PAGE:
By Joe Starkey
It was, perhaps, the worst interview ever conducted through an interpreter. Maybe the worst interview ever conducted, period, in any language, anywhere on the planet.
And I'll take most of the credit for that.
A bunch of us were gathered around Jung Ho Kang's locker after the Pirates' 5-2 victory over the Miami Marlins on Wednesday when the conversation veered from Kang's clutch two-run single to his personal life.
That was my mistake. I failed to read the play. The Pirates were hustling to their San Diego-bound charter flight. This was no time for Oprah-style revelations.
That said, I'm still not sure how Kang's answers, upon translation, came out as one word. He certainly appeared to be using more than one.
But here you go:
Question: “What has been the single biggest difficulty in adjusting to American culture?”
Answer (Kang, through interpreter H.K. Kim): “Nothing.”
Q: “What do you like best about it?”
A: “The girls. Joking. … The food. Everything.”
Q: “Any (food) in particular? I heard you like cheeseburgers.”
At that point, I should have quit while I was behind. Kim kept looking at his watch. Colleagues bolted for other parts of the clubhouse. It felt like a fraternity party the minute the keg runs dry. But I wanted to clear something up.
Remember when Kang arrived in Bradenton and delivered an epic line when asked if he had any hobbies?
“I like to hang out with my friends and girlfriend,” he said then. “But I don't have a girlfriend here, so I'm looking for a new hobby.”
That led to this question: “Back in spring training, you said you were looking for a girlfriend. Do you have one yet?”
“No,” he said.
“No,” Kim repeated.
The answer, quite clearly, is no. But when it comes to the important stuff — Kang's game on the field — all the pertinent questions have been answered with a resounding YES! YES! YES! so far.
Even accounting for the likes of A.J. Burnett, Francisco Cervelli and Wednesday's winner, Gerrit Cole, Kang has been the Pirates' story of the year (those three, by the way, all go far to the plus side of GM Neal Huntington's ledger).
Kang emerged from Wednesday's game leading the team in batting average (.313) and on-base percentage (.378). He also provided maybe the most compelling testimony yet of his remarkable ability to adjust, be it to a radically different culture, a string of ugly at-bats or a reliever who hops like the Easter Bunny on his way to home plate.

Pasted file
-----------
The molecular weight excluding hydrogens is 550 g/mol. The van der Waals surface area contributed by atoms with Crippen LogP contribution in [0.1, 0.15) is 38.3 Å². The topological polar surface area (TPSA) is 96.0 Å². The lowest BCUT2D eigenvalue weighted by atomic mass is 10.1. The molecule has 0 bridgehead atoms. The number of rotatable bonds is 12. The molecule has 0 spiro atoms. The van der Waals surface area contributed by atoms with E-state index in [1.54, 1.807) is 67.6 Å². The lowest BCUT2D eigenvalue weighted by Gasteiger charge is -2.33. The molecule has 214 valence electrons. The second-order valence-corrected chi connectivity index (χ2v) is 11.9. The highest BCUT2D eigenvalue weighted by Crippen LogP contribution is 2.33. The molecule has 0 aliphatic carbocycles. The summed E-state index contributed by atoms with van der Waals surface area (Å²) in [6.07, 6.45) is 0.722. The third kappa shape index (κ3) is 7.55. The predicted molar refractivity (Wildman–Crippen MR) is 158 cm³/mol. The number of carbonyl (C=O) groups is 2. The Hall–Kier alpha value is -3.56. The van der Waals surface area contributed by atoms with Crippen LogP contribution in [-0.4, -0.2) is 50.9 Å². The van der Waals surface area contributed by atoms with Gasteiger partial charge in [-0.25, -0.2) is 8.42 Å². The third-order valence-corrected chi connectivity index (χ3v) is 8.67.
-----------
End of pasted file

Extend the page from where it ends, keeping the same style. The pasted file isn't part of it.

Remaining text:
The man has shown zero bashfulness.
Former major leaguer C.J. Nitkowski, who played with and against Kang in Korea, was one of the people the Pirates queried when researching Kang. In a New York Times article last weekend, Nitkowski said this of Kang: “He was a good kid, an aggressive, alpha-male type, who wanted to be great. You wouldn't have to worry about him being timid or scared coming here.”
Earlier in the game, Kang had looked great at third base, stabbing a shot from Giancarlo Stanton (exit velocity: 115 mph) but awful at the plate, striking out on a pitch that hit him in the ankle.
Had he ever done that before?
“First time,” he said.
Kang was 0 for 3 when he walked to the plate in the seventh to face that mad-hopper reliever, Carter Capps. The Pirates had taken a 3-2 lead — scoring all three runs with two out — when Kang fell into an 0-2 hole. He took a ball in the dirt and fouled one off before jumping on a fastball and drilling it to right-center field. It brought home two insurance runs and extended his hitting streak to nine games.
“He's shown an ability to hunt RBIs,” manager Clint Hurdle said.
I asked Kang, through Kim, about adjusting to Capps.
“It wasn't the pitcher,” he said. “It was me that was struggling in earlier at-bats. So I made an adjustment to put a good swing on the ball.”
He added, “It was a tight situation. I felt the team really needed insurance to win the ballgame.”
That's Kang so far: delivering whatever the Pirates need.
You wonder where they'd be without him.
Joe Starkey co-hosts a show 2 to 6 p.m. weekdays on 93.7 FM. Reach him at email@example.com.
Read more: http://triblive.com/sports/pirates/8448679-74/kang-pirates-kim#ixzz3bQvCArJR
Follow us: @triblive on Twitter | triblive on Facebook